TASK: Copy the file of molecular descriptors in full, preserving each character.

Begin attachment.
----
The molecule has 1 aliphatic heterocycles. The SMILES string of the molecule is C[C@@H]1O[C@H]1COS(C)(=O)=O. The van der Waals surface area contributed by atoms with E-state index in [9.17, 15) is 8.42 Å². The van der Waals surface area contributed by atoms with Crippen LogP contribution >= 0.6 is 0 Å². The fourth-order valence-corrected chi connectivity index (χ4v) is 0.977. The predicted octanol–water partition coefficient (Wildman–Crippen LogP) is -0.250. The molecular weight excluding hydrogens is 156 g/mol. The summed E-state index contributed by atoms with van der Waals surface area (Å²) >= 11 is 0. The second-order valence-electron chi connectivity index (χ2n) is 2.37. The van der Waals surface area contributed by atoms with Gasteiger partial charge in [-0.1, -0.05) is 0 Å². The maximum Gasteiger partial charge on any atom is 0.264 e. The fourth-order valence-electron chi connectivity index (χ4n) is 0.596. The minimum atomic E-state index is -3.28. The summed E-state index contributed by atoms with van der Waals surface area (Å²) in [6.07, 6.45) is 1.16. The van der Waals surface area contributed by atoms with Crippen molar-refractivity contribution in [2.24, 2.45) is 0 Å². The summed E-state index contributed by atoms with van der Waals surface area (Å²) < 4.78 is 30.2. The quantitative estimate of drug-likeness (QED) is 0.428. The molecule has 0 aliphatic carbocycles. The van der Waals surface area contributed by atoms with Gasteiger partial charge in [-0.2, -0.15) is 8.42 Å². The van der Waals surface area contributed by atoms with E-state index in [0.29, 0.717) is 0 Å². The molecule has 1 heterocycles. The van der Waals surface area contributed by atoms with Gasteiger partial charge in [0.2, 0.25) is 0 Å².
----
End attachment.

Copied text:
The molecule has 1 aliphatic heterocycles. The SMILES string of the molecule is C[C@@H]1O[C@H]1COS(C)(=O)=O. The van der Waals surface area contributed by atoms with E-state index in [9.17, 15) is 8.42 Å². The van der Waals surface area contributed by atoms with Crippen LogP contribution >= 0.6 is 0 Å². The fourth-order valence-corrected chi connectivity index (χ4v) is 0.977. The predicted octanol–water partition coefficient (Wildman–Crippen LogP) is -0.250. The molecular weight excluding hydrogens is 156 g/mol. The summed E-state index contributed by atoms with van der Waals surface area (Å²) >= 11 is 0. The second-order valence-electron chi connectivity index (χ2n) is 2.37. The van der Waals surface area contributed by atoms with Gasteiger partial charge in [-0.1, -0.05) is 0 Å². The maximum Gasteiger partial charge on any atom is 0.264 e. The fourth-order valence-electron chi connectivity index (χ4n) is 0.596. The minimum atomic E-state index is -3.28. The summed E-state index contributed by atoms with van der Waals surface area (Å²) in [6.07, 6.45) is 1.16. The van der Waals surface area contributed by atoms with Crippen molar-refractivity contribution in [2.24, 2.45) is 0 Å². The summed E-state index contributed by atoms with van der Waals surface area (Å²) < 4.78 is 30.2. The quantitative estimate of drug-likeness (QED) is 0.428. The molecule has 0 aliphatic carbocycles. The van der Waals surface area contributed by atoms with Gasteiger partial charge in [-0.2, -0.15) is 8.42 Å². The van der Waals surface area contributed by atoms with E-state index in [0.29, 0.717) is 0 Å². The molecule has 1 heterocycles. The van der Waals surface area contributed by atoms with Gasteiger partial charge in [0.2, 0.25) is 0 Å².